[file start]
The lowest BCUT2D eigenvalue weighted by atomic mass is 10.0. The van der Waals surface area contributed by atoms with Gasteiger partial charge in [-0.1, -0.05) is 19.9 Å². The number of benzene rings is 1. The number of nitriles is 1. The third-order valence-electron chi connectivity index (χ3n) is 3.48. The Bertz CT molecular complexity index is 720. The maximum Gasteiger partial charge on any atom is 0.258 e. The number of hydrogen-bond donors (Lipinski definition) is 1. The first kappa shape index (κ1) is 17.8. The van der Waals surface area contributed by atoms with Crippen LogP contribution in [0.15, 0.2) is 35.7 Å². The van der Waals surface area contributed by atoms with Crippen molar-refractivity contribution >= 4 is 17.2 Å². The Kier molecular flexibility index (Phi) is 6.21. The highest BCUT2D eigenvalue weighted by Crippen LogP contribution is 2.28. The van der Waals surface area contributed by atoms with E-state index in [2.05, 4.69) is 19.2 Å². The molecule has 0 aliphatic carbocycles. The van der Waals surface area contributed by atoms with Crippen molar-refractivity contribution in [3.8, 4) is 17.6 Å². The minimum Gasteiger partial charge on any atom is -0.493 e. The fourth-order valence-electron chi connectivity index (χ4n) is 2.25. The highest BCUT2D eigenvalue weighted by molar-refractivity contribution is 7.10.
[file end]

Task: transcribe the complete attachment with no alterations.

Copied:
The lowest BCUT2D eigenvalue weighted by atomic mass is 10.0. The van der Waals surface area contributed by atoms with Gasteiger partial charge in [-0.1, -0.05) is 19.9 Å². The number of benzene rings is 1. The number of nitriles is 1. The third-order valence-electron chi connectivity index (χ3n) is 3.48. The Bertz CT molecular complexity index is 720. The maximum Gasteiger partial charge on any atom is 0.258 e. The number of hydrogen-bond donors (Lipinski definition) is 1. The first kappa shape index (κ1) is 17.8. The van der Waals surface area contributed by atoms with Crippen LogP contribution in [0.15, 0.2) is 35.7 Å². The van der Waals surface area contributed by atoms with Crippen molar-refractivity contribution >= 4 is 17.2 Å². The Kier molecular flexibility index (Phi) is 6.21. The highest BCUT2D eigenvalue weighted by Crippen LogP contribution is 2.28. The van der Waals surface area contributed by atoms with E-state index in [2.05, 4.69) is 19.2 Å². The molecule has 0 aliphatic carbocycles. The van der Waals surface area contributed by atoms with Crippen molar-refractivity contribution in [3.8, 4) is 17.6 Å². The minimum Gasteiger partial charge on any atom is -0.493 e. The fourth-order valence-electron chi connectivity index (χ4n) is 2.25. The highest BCUT2D eigenvalue weighted by molar-refractivity contribution is 7.10.